How The Wilderness Was Won

Skirmishing about environmentalism may well continue forever, but the major war is over. It lasted far longer than most people realize.

One of this century’s profound cultural transformations began in the 1960s, when ecological thought took hold and fostered a new seriousness toward earth stewardship. But what happened then was really a transition. Present-day environmentalism represents an elaboration of core ideas developed far earlier by American conservationists, especially the seminal concepts and plans of the two Presidents Roosevelt and their allies.Read more »

Getting To Know The National Domain

One hundred years ago, Congress created two agencies—the U.S. Geological Survey and the Bureau of Ethnology. Both, according to the author, have since “given direction, form, and stimulation to the science of earth and the science of man, and in so doing have touched millions of lives.”

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Carving The American Colossus

The granite was tough—but so was Gutzon Borglum

In late August, 1970, a band of Sioux Indians entered the sacred precincts of a National Memorial in South Dakota and bivouacked on a mountaintop there for several weeks. The precincts were sacred to the Sioux because they are in the heart of the Black Hills, long regarded by their tribe as the dwelling place of Indian gods and spirits. And, as signaled by the apprehensive behavior of park rangers who monitored the Indians closely during their stay, the precincts are also precious to the United States Department of the Interior.Read more »

Private Fastness: Tales Of Wild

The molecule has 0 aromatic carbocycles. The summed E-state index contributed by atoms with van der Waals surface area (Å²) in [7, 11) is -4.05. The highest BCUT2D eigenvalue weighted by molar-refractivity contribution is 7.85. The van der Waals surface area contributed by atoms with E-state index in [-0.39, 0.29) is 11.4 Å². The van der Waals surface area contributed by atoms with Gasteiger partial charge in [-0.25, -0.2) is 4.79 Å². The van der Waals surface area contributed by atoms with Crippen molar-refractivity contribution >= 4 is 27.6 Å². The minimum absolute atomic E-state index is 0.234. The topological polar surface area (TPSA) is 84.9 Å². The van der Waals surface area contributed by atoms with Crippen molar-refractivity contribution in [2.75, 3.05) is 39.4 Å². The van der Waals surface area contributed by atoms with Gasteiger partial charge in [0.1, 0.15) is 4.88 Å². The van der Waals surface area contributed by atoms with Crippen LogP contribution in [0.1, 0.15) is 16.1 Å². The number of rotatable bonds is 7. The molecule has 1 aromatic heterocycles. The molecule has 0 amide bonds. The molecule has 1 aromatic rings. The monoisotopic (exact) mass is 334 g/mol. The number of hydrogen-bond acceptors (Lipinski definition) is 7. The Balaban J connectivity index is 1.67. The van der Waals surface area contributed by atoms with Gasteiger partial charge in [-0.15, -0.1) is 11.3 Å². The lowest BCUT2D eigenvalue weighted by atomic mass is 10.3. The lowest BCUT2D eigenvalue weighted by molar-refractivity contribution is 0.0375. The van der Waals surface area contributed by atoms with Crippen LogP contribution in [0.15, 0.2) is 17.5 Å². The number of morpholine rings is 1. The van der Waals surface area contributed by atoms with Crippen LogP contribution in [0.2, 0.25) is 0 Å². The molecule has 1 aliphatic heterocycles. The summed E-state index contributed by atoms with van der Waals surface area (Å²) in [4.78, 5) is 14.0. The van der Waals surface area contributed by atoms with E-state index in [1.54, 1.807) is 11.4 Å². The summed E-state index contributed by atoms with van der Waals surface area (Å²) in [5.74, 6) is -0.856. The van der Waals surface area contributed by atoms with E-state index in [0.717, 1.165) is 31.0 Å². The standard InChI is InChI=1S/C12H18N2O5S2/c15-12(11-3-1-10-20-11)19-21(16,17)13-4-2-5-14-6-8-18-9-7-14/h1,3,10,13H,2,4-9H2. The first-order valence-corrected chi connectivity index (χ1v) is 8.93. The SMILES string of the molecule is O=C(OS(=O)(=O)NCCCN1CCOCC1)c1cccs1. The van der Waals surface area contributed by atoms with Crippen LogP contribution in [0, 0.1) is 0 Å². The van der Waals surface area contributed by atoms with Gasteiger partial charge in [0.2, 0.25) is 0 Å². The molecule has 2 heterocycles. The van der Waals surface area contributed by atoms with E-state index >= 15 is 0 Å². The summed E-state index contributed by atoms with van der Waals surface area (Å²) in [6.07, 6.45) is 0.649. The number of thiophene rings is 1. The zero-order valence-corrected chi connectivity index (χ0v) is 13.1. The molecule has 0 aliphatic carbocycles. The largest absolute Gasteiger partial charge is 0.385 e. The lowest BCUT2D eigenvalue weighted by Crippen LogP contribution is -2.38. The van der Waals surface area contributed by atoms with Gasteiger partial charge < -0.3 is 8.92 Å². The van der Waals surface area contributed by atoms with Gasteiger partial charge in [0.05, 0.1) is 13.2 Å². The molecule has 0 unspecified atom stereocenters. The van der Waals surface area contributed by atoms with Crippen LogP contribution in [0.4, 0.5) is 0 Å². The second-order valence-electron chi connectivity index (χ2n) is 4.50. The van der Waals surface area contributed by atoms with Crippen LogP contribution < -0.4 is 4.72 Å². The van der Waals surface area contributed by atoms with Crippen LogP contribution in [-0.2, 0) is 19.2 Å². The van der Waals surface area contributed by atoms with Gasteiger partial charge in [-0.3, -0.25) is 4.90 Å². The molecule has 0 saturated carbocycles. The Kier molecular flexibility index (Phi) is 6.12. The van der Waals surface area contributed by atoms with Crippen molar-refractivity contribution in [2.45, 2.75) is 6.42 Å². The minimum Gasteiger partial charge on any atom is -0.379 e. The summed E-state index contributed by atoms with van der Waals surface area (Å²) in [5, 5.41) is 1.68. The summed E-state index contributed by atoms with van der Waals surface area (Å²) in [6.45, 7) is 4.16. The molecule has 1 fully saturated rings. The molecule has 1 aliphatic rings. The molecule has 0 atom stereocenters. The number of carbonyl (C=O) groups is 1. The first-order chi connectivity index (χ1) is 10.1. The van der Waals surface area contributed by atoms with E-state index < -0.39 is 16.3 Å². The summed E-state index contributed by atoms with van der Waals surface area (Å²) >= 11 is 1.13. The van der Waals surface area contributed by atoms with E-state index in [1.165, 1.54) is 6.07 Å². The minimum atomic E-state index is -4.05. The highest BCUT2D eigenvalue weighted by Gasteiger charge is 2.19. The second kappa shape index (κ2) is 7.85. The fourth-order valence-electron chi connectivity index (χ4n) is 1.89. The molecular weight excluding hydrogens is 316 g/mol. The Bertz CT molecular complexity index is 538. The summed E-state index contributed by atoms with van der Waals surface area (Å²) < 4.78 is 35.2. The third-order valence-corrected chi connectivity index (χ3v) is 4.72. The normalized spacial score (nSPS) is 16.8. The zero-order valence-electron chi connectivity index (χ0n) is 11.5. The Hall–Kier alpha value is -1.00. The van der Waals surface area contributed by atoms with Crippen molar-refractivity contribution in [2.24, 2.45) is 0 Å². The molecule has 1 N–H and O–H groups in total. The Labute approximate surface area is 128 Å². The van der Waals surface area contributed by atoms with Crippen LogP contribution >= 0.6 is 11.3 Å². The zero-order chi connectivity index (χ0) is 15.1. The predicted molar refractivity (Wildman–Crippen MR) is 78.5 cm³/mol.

CUMBERLAND ISLAND AND HOW MODERN TIMES AT LAST HAVE REACHED IT

One of the good things that happened in America in 1970—a year otherwise noted for spreading oil slicks, raging forest fires, mercury in rainbow trout, and burgeoning pipelines in the tundra—was the decision by the National Park Service to purchase Cumberland Island, southernmost of the Georgia sea islands and a flaming issue in the long and bitter struggle between real-estate developers and conservationists over the future of the state’s coastline. Read more »

Rocky’s Road

Who runs the country? Administrative agencies. Who runs the administrative agencies? Well, there was this road they were going to put right through the old Rockefeller place, and …

Late last summer, during Nelson A. Rockefeller’s New York gubernatorial campaign, the Rockefeller family announced their intention that their 4,180-acre Westehester property, Pocantwo Hills, shall be “preserved and dedicated to the public interest. ” However, the estate will remain in the family at least for the lifetime of the current owners: Nelson, Laurance, David, and John D. in.Read more »

The Bitter Struggle For A National Park

"We have permanently safeguarded an irreplaceable primitive area," said President Truman as he dedicated Everglades National Park in 1947. Bit what is permanence, and what is "safeguarded"? Did he speak too soon?

Even before there was an Everglades National Park, there was Clewiston. It is said to be the sweetest little city in America, having been sweetened by the United States Sugar Corporation, which raises cane and beef cattle there on 100,000 acres of flat Florida muckland. U.S. Sugar also owns the Clewiston Inn. In the southern comfort of the lounge, one can sit and admire the cane growers’ tribute to the Everglades.Read more »